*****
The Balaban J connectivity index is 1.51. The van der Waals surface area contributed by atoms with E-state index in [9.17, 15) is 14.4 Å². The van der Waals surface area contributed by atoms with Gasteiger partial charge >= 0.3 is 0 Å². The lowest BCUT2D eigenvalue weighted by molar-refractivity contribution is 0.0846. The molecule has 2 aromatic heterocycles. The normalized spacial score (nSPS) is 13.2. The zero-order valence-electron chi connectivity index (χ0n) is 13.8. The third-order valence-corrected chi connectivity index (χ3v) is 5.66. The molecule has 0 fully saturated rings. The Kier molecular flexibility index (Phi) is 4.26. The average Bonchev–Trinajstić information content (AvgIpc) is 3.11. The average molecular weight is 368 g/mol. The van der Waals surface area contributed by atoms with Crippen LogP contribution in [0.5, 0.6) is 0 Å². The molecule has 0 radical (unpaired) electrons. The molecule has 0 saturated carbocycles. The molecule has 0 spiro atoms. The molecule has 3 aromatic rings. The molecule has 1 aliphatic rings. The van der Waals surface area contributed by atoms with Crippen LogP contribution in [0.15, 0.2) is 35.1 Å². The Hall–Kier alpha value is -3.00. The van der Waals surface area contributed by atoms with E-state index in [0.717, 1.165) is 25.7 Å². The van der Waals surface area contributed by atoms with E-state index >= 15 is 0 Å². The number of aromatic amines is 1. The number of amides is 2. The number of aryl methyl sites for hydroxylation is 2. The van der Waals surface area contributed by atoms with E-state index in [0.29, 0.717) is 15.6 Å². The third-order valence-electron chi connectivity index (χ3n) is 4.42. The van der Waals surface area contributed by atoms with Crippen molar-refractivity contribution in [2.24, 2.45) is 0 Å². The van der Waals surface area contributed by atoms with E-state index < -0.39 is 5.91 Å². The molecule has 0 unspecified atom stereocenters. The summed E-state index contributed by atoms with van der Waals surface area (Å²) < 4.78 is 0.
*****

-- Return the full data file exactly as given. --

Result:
The Balaban J connectivity index is 1.51. The van der Waals surface area contributed by atoms with E-state index in [9.17, 15) is 14.4 Å². The van der Waals surface area contributed by atoms with Gasteiger partial charge >= 0.3 is 0 Å². The lowest BCUT2D eigenvalue weighted by molar-refractivity contribution is 0.0846. The molecule has 2 aromatic heterocycles. The normalized spacial score (nSPS) is 13.2. The zero-order valence-electron chi connectivity index (χ0n) is 13.8. The third-order valence-corrected chi connectivity index (χ3v) is 5.66. The molecule has 0 fully saturated rings. The Kier molecular flexibility index (Phi) is 4.26. The average Bonchev–Trinajstić information content (AvgIpc) is 3.11. The average molecular weight is 368 g/mol. The van der Waals surface area contributed by atoms with Crippen LogP contribution in [0.5, 0.6) is 0 Å². The molecule has 0 radical (unpaired) electrons. The molecule has 0 saturated carbocycles. The molecule has 0 spiro atoms. The molecule has 3 aromatic rings. The molecule has 1 aliphatic rings. The van der Waals surface area contributed by atoms with Crippen LogP contribution in [0.15, 0.2) is 35.1 Å². The Hall–Kier alpha value is -3.00. The van der Waals surface area contributed by atoms with E-state index in [0.717, 1.165) is 25.7 Å². The van der Waals surface area contributed by atoms with E-state index >= 15 is 0 Å². The number of aromatic amines is 1. The number of amides is 2. The number of aryl methyl sites for hydroxylation is 2. The van der Waals surface area contributed by atoms with E-state index in [0.29, 0.717) is 15.6 Å². The third-order valence-electron chi connectivity index (χ3n) is 4.42. The van der Waals surface area contributed by atoms with Crippen molar-refractivity contribution in [2.24, 2.45) is 0 Å². The van der Waals surface area contributed by atoms with E-state index < -0.39 is 5.91 Å². The molecule has 0 unspecified atom stereocenters. The summed E-state index contributed by atoms with van der Waals surface area (Å²) < 4.78 is 0.